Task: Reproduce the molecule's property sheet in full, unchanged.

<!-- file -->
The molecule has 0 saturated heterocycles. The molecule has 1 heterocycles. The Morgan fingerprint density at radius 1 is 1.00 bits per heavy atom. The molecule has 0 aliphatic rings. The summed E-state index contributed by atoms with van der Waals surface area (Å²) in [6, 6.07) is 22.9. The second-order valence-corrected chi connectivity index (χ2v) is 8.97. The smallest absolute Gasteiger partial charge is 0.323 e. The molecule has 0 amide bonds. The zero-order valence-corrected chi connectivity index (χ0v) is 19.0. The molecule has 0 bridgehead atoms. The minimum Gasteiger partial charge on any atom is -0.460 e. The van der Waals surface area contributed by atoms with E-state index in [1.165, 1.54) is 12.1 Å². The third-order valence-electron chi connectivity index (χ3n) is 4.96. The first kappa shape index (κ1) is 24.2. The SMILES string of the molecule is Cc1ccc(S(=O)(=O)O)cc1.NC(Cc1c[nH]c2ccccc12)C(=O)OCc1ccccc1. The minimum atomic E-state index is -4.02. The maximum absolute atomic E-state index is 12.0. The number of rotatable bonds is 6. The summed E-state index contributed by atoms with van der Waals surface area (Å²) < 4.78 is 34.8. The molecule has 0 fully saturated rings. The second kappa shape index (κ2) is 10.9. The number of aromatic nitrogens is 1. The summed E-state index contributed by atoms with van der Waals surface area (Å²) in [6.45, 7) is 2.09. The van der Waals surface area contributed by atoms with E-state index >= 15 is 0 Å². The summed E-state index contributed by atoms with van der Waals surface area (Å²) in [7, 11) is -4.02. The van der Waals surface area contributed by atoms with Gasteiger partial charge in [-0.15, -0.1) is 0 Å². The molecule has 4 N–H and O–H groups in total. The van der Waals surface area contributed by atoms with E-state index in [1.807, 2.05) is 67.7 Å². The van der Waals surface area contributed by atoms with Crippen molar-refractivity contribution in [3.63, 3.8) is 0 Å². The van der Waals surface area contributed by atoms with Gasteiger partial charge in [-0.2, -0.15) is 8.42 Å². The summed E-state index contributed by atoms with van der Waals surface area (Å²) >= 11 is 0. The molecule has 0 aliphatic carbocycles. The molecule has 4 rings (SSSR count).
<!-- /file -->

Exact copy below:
The molecule has 0 saturated heterocycles. The molecule has 1 heterocycles. The Morgan fingerprint density at radius 1 is 1.00 bits per heavy atom. The molecule has 0 aliphatic rings. The summed E-state index contributed by atoms with van der Waals surface area (Å²) in [6, 6.07) is 22.9. The second-order valence-corrected chi connectivity index (χ2v) is 8.97. The smallest absolute Gasteiger partial charge is 0.323 e. The molecule has 0 amide bonds. The zero-order valence-corrected chi connectivity index (χ0v) is 19.0. The molecule has 0 bridgehead atoms. The minimum Gasteiger partial charge on any atom is -0.460 e. The van der Waals surface area contributed by atoms with E-state index in [1.165, 1.54) is 12.1 Å². The third-order valence-electron chi connectivity index (χ3n) is 4.96. The first kappa shape index (κ1) is 24.2. The SMILES string of the molecule is Cc1ccc(S(=O)(=O)O)cc1.NC(Cc1c[nH]c2ccccc12)C(=O)OCc1ccccc1. The minimum atomic E-state index is -4.02. The maximum absolute atomic E-state index is 12.0. The number of rotatable bonds is 6. The summed E-state index contributed by atoms with van der Waals surface area (Å²) < 4.78 is 34.8. The molecule has 0 fully saturated rings. The second kappa shape index (κ2) is 10.9. The number of aromatic nitrogens is 1. The summed E-state index contributed by atoms with van der Waals surface area (Å²) in [6.45, 7) is 2.09. The van der Waals surface area contributed by atoms with E-state index >= 15 is 0 Å². The summed E-state index contributed by atoms with van der Waals surface area (Å²) in [7, 11) is -4.02. The van der Waals surface area contributed by atoms with Gasteiger partial charge in [-0.15, -0.1) is 0 Å². The molecule has 4 N–H and O–H groups in total. The van der Waals surface area contributed by atoms with E-state index in [1.807, 2.05) is 67.7 Å². The van der Waals surface area contributed by atoms with Crippen molar-refractivity contribution in [3.63, 3.8) is 0 Å². The van der Waals surface area contributed by atoms with Gasteiger partial charge in [-0.2, -0.15) is 8.42 Å². The summed E-state index contributed by atoms with van der Waals surface area (Å²) >= 11 is 0. The molecule has 0 aliphatic carbocycles. The molecule has 4 rings (SSSR count).